Last Updated on October 9, 2019 8:58 am
RALEIGH – As we enter the start of the fall wildfire season, the N.C. Forest Service and the USDA Forest Service urge visitors and North Carolinians to be cautious with campfires and when burning yard debris. This reminder coincides with National Fire Prevention Week, which runs Oct. 6-12.
The fall wildfire season typically lasts from mid-October until mid-December, the time of year when people do a lot of yard work that may include burning leaves and yard debris. The leading cause of wildfires in North Carolina is debris burning. When left unattended, debris fires can escape and start wildfires.
“We will not forget the 2016 fall wildfire season that burned more than 59,511 acres across North Carolina,” said Agriculture Commissioner Steve Troxler. “As we head into this fall fire season facing similarly dry weather conditions, let’s remember that each of us can do our part to avoid to prevent wildfires. It is important to exercise extreme caution while burning debris of any kind.”
There are many factors to consider before burning debris. The N.C. Forest Service encourages residents to contact their local county forest ranger before burning debris. The ranger can offer technical advice and explain the best options to help ensure the safety of people, property and the forest. To find contact information for your local county ranger, visit www.ncforestservice.gov/contacts.
For people who choose to burn debris, the N.C. Forest Service offers the following tips to protect property and prevent wildfires:
Consider alternatives to burning. Some types of debris, such as leaves, grass and stubble, may be of more value if they are not burned, but used for mulch instead.
Check local burning laws. Some communities allow burning only during specified hours. Others forbid it entirely.
Make sure you have a valid permit. You can obtain a burn permit at any N.C. Forest Service office or authorized permitting agent, or online at www.ncforestservice.gov/burnpermit.
Keep an eye on the weather. Don’t burn on dry, windy days.
Local fire officials can recommend a safe way to burn debris. Don’t pile vegetation on the ground. Instead, place it in a cleared area and contain it in a screened receptacle away from overhead branches and wires.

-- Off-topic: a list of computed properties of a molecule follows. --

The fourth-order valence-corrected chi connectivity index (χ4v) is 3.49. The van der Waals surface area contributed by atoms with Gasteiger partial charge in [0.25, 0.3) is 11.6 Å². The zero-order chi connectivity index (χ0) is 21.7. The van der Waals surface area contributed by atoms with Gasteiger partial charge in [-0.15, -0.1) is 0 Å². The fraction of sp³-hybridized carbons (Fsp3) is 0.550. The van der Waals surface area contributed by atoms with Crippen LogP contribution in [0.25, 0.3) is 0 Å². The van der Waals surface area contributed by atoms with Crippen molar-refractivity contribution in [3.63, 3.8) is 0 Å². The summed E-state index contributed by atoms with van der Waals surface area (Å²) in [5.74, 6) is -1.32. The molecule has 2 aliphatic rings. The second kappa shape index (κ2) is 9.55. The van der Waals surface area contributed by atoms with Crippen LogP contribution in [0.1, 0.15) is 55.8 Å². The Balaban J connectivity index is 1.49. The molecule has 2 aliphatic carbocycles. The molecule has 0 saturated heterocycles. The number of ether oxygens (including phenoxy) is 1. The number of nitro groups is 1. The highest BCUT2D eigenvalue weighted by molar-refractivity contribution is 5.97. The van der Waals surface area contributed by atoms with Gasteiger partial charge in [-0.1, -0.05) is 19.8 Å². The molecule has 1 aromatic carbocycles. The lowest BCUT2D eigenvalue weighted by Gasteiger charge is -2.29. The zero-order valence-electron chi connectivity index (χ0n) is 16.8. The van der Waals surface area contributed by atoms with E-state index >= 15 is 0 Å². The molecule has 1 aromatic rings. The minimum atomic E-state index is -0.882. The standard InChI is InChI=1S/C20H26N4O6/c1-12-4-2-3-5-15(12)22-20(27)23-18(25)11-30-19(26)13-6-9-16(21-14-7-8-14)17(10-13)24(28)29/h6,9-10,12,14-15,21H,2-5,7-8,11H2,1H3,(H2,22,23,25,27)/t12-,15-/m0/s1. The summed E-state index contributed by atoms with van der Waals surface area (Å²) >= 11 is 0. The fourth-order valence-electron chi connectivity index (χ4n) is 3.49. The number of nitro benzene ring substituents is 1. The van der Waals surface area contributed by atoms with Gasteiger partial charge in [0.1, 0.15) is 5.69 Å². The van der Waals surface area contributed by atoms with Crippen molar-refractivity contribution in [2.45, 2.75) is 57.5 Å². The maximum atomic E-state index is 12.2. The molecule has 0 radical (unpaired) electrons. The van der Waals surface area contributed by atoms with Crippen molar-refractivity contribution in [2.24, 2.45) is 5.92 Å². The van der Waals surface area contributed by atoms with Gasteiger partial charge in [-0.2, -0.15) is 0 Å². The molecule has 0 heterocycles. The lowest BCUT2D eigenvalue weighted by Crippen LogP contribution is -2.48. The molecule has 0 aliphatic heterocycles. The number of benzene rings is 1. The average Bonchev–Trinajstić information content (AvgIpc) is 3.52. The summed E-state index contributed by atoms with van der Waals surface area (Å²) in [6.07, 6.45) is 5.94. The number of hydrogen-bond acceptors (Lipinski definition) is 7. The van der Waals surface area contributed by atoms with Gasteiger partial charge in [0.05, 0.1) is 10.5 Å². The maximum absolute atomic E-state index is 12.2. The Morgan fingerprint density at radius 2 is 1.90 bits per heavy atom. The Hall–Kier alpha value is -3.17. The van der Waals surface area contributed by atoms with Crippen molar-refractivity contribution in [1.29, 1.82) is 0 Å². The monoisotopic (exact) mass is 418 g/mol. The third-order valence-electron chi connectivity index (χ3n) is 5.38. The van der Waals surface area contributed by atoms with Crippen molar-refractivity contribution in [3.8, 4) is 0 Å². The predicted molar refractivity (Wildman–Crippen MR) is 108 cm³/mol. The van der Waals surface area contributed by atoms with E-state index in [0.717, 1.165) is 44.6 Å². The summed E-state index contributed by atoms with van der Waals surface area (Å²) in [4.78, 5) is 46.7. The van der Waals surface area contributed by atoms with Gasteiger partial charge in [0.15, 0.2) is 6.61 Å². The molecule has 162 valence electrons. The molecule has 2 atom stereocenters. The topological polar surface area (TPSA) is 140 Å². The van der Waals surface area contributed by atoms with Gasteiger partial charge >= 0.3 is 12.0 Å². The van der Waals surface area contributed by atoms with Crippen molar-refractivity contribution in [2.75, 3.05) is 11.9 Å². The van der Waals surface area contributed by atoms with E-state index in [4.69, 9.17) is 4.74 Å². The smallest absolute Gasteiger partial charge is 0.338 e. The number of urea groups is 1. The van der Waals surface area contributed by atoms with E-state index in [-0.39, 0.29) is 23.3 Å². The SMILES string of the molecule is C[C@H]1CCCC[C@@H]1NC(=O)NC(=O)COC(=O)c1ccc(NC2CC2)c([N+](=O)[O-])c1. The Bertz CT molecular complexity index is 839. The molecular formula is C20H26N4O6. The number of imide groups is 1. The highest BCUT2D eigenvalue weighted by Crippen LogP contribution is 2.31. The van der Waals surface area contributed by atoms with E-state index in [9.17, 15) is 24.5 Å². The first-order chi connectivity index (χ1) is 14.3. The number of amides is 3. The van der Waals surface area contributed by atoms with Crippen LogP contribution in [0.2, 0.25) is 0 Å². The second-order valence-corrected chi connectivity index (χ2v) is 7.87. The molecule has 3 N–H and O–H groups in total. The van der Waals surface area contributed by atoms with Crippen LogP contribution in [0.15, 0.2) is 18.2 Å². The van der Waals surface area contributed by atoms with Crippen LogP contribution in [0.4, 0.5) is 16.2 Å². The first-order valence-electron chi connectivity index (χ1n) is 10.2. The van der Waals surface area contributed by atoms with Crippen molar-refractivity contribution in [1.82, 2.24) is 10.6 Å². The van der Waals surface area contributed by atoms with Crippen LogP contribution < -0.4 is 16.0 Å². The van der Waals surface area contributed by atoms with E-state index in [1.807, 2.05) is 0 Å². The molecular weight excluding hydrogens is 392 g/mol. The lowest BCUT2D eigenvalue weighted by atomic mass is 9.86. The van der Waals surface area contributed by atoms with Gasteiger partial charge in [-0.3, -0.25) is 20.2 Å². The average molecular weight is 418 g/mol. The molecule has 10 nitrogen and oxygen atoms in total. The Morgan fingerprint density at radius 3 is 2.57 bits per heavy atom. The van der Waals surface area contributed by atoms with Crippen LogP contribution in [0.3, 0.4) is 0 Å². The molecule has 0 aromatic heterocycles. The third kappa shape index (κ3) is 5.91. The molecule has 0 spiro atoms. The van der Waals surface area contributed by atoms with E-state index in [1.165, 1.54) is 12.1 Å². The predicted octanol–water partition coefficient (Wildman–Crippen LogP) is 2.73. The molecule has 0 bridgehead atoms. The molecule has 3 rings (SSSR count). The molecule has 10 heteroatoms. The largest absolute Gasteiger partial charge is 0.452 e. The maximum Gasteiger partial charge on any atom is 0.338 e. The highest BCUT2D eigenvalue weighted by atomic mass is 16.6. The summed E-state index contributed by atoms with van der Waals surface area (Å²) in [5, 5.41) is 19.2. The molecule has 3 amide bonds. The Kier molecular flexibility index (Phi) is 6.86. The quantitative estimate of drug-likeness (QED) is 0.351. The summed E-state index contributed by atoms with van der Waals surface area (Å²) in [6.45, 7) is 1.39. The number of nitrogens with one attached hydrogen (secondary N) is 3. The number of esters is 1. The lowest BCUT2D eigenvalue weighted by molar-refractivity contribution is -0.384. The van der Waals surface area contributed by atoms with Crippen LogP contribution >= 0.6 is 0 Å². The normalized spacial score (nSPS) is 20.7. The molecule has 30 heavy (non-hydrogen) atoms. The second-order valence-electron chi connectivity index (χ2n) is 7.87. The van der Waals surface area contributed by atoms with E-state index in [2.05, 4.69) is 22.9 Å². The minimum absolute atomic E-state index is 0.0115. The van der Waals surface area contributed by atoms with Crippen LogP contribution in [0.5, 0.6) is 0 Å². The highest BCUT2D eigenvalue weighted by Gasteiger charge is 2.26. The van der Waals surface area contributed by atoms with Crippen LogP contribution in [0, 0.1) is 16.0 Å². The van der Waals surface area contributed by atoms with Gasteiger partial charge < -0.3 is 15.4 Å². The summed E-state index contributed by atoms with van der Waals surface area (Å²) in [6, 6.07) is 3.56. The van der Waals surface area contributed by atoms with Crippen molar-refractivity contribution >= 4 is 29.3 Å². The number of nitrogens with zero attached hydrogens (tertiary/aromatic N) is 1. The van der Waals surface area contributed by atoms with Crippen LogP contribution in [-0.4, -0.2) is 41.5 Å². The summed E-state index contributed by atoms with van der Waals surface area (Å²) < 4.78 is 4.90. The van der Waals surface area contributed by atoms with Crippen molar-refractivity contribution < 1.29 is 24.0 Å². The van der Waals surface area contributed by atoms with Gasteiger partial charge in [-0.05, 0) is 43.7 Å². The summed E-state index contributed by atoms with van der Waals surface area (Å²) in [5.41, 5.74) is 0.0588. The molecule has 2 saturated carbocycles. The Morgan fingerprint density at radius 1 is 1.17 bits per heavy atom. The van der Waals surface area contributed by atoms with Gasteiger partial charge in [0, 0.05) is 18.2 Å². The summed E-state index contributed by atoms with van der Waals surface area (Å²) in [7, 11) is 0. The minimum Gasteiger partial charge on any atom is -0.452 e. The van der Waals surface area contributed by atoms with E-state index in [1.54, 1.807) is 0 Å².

Household trash should be hauled away to a trash or recycling station. It is illegal to burn anything other than yard debris.
Be sure you are fully prepared before burning. To control the fire, you will need a hose, bucket, steel rake and a shovel for tossing dirt on the fire. Keep a phone nearby, too.
Never use kerosene, gasoline, diesel fuel or other flammable liquids to speed up debris burning.
Stay with your fire until it is completely out.
Burning agricultural residue and forestland litter: In addition to the rules above, a fire line should be plowed around the area to be burned. Large fields should be separated into small plots for burning one at a time. Before doing any burning in a wooded area, contact your county ranger, who will weigh all factors, explain them and offer technical advice.
The USDA Forest Service also reminds campers to be cautious when burning campfires. Use existing fire rings if possible and clear a safe area around them of at least 15 feet. Never leave campfires unattended, and ensure they are completely out before leaving.
The U.S. Forest Service offers the following guidelines for safely extinguishing campfires and helping to prevent wildfires:
Allow the wood to burn completely to ash, if possible.
Pour lots of water on the fire, drown ALL embers, not just the red ones.
Pour until the hissing sound stops.
Stir campfire ashes and embers with a shovel.
Scrape the sticks and logs to remove any embers.
Stir and make sure everything is wet and that embers are cold to the touch.
If you do not have water, use dirt. Pour dirt or sand on the fire, mixing enough dirt or sand with the embers to extinguish the fire.
Continue adding or stirring until all remaining material is cool.
Do NOT bury the fire as the fire will continue to smolder and could catch roots on fire that will eventually get to the surface and start a wildfire.
Always exercise caution with any outdoor burning. Even when burn bans are not in effect, weather conditions may not be favorable for outdoor fires. Outdoor burning is discouraged during periods of low humidity or high winds.
Studies have shown that taking these and other measures can reduce the possibility of wildfires. To learn more about fire safety and preventing wildfires and loss of property, visit www.ncforestservice.gov and www.smokeythebear.com.